Doctors are understandably and quite rightly reluctant to prescribe products they don’t know anything about. Once they understand this actually isn’t too complicated, it’s not too difficult – particularly given the limited products we can prescribe at the moment. And there will be pressure from the patients and from the parents of the children. Hopefully, doctors who now won’t prescribe because they don’t understand it will come to understand it and go on to prescribe. Things will change.
The parents can come with evidence from a double blind placebo controlled clinical trial and say: my child has been on this product privately, look at the difference it’s made, will you now prescribe? That’s the pressure we need to put on the NHS leadership. Are there other people doing it? I hope so, because it shouldn’t be all down to me and the Academy and the Society.
The big thing which I’m not anything to do with is the Twenty21 project. This is a brilliant idea and very ambitious – and it should be ambitious – but I think the limitation won’t be getting 20,000 patients (that should be relatively easy); it is going to be getting enough doctors. Again, we come back to the same question of the number of doctors trained and willing to prescribe for 20,000 patients; you need more. At the moment in the UK, five doctors have written cannabis prescriptions; and you need a lot more than that to prescribe for 20,000. It’s a great project and I wish them all the best; but we’ve got to prioritise doctors’ education.
The supply chain in the UK is particularly cumbersome which results in extortionate cost to the patient. Which country’s model do you feel works best in addressing this issue and producing enough supply to keep costs affordable?
Firstly, you’re absolutely right: the supply chain is appallingly cumbersome and ridiculously expensive. The government can’t influence doctors, but what it can do is get the supply chain better and allow bulk import. At the moment we are prescribing for one patient for one month’s supply.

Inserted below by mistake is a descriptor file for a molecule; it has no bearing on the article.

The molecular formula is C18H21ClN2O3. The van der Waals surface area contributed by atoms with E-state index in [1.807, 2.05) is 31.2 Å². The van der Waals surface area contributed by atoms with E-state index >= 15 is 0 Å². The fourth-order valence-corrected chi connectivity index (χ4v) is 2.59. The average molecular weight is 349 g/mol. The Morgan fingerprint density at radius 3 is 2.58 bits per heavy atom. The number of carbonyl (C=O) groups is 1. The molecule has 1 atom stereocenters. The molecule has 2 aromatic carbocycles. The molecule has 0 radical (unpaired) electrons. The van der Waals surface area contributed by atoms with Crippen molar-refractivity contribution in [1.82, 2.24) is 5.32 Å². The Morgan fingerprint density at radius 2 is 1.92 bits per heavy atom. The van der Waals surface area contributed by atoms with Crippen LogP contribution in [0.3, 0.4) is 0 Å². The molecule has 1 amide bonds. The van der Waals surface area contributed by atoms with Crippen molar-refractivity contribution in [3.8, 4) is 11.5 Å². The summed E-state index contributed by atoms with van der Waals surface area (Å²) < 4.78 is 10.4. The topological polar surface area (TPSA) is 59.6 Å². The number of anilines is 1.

It takes four to six weeks for that to arrive in the country at a ridiculous cost – the parents are spending £2,000 a month for it. Not many people in this country can afford that. If you think about the supply chain delivery, you’ve got to write the second prescription before you fill the first one. That’s bad medicine; you’ve got to guess what the response might be like. The whole supply system at the moment is just appalling.
Can we learn from other countries?
Yes, I think they’ve got it better in other countries. Germany is a little bit skewed as it is mainly a flower market. I am very impressed with New Zealand, it’s not enacted as yet in big volume but I think they’re going to get that right; and Australia have got it reasonably well looked at. There are countries, not just in terms of the supply chain but also in the way they’ve looked at the evidence, where they’ve set up something offering a medicinal cannabis equivalent like Holland has done.
There are 50 countries where medicinal cannabis is legal now; and what we really ought to do – and it’s not difficult to do – is learn from all of those countries. I think every country’s got something wrong, but most of those countries have got quite a lot right; so we should learn from all that and get it right ourselves. Sadly, we might not do this; we might want to do it the ‘British’ way and not learn from other countries. I hope that’s not the case; and I hope we learn from those countries and get it right first time, and quickly.
Guidelines that the government come out with, such as the NICE (National Institute for Health and Care Excellence) guidelines are, for the moment, holding us back, which is very unfortunate. However, let’s hope that we don’t have to wait four or five years for double blind placebo controlled studies to be the be-all and end-all, because they’re not in this space. And let’s hope it’s done quickly and efficiently.
Please note, this article appeared in issue 11 of Health Europa Quarterly, which is available to read now.